London Zoo goes to Nepal to help save the Bengal tigers

PUBLISHED: 11:01 18 October 2019

Nepal Bengal Tiger  in a ZSL Camera Trap

Nepal Bengal Tiger in a ZSL Camera Trap

Archant

This tiger cub peering into a ZSL camera trap is being helped by projects to preserve his future says the Zoo's fundraising director

Working for wildlife brings so much enrichment to my life, but my connection to nature and wildlife isn't restricted to the animals at London Zoo.

At ZSL we have been working with the Nepali government and local communities to secure the future of the extraordinary Bengal tigers.

Fewer than 4,000 tigers are left in the wild across Asia, and together we've taken a significant step towards saving these endangered big cats. Nepal's wild tigers increased to 235 in 2018 from only 121 in 2008. But the future of these animals is a long way from secured.

At ZSL we believe saving wildlife starts with people - the people living alongside wild animals.

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In the borderlands of Nepal and Kenya's national parks, people and wildlife live side-by-side. ZSL knows that life can be challenging for these communities and pressures are high, we want to change that. I believe that change can start small and bringing people and wildlife closer together is just the start.

As demand for land increases, lack of opportunity is forcing local people to enter the forest in search of food or firewood. But these fragile ecosystems are on the brink of collapse and the survival of our most iconic wildlife is under threat.

We have teamed up with rural communities to find new ways for them to live alongside wildlife. With starter loans and training, they are establishing sustainable ways to make a living - dairies, B&Bs, beauty salons and tailor's studios - breaking that dependence on the forest. And with training in hospitality, jungle guiding and 4x4 driving, as well as putting up fencing and early-warning systems to stop animals raiding crops, we're helping them harness ecotourism in the national parks. With the health and happiness of their families safeguarded, these communities are no longer reliant on the forest for survival. Feeling the benefits of their national parks for the first time, they are becoming ambassadors of their own wildlife and protecting natural resources from the illegal wildlife trade.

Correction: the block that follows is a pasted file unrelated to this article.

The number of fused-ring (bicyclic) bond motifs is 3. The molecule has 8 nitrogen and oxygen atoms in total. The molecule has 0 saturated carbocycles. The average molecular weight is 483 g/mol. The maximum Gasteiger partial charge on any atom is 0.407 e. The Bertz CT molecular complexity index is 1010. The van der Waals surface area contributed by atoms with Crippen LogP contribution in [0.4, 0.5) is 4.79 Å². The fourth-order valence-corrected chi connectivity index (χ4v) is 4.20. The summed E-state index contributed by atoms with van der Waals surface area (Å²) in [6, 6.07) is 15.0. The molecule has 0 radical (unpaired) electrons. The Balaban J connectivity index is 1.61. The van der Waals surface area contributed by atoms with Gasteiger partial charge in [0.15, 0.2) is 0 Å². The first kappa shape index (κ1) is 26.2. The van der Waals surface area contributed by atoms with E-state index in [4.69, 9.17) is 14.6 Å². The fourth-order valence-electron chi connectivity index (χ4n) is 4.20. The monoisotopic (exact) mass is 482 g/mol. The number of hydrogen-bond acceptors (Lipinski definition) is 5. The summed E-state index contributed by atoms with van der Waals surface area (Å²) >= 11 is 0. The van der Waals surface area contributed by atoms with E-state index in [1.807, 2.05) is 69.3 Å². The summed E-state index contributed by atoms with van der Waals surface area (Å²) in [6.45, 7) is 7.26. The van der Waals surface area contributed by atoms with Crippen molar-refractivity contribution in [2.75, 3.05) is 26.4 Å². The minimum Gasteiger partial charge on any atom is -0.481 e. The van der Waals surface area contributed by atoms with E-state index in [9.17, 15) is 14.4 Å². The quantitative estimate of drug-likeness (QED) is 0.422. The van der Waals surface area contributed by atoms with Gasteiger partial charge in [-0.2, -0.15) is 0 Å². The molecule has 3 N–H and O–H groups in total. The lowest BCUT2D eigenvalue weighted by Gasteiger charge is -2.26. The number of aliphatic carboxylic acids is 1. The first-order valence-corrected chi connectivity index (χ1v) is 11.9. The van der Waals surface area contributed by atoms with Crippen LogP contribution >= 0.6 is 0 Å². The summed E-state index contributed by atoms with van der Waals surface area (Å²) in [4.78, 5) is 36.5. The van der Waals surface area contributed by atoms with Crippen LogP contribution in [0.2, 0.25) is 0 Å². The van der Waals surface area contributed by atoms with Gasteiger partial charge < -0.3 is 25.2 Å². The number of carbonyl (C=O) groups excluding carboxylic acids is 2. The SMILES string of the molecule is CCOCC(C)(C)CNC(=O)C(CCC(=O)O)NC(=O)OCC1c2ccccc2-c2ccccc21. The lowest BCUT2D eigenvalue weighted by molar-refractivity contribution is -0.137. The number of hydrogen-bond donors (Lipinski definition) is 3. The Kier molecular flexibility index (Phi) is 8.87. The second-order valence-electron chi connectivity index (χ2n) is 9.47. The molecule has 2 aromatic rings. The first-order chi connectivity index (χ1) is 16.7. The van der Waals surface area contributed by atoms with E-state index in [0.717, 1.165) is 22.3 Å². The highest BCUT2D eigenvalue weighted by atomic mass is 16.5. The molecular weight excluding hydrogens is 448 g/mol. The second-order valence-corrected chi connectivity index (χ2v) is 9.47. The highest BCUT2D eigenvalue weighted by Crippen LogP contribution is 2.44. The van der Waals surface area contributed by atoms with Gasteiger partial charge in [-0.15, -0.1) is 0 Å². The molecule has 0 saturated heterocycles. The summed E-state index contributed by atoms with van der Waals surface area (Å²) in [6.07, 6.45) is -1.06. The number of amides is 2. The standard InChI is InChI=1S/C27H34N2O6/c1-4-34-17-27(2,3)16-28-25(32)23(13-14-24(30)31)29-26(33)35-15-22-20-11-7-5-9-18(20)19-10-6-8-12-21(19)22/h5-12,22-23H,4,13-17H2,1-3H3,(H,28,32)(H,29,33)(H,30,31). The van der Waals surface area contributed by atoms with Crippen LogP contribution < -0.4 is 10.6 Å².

Meanwhile, forests regrow, animals return, and wildlife has space to thrive. This month we launched a UK Aid Match appeal - For People. For Wildlife. ZSL will expand programmes in Nepal helping communities to plan and create environmentally sustainable ways to make a living and build the same opportunities for people in Kenya. With a track record of empowering communities in Asia and Africa, ZSL will alleviate the pressures of poverty which make communities in Kenya - home to endangered rhinos and elephants - vulnerable to exploitation by the international illegal wildlife trade. Just one donation can transform the future, for people and for wildlife. Until December 31 the UK government will match every pound donated, up to £2 million, meaning your generosity will go twice as far towards saving our iconic wildlife.

Find out more at ZSL.org/ForPeopleForWildlife

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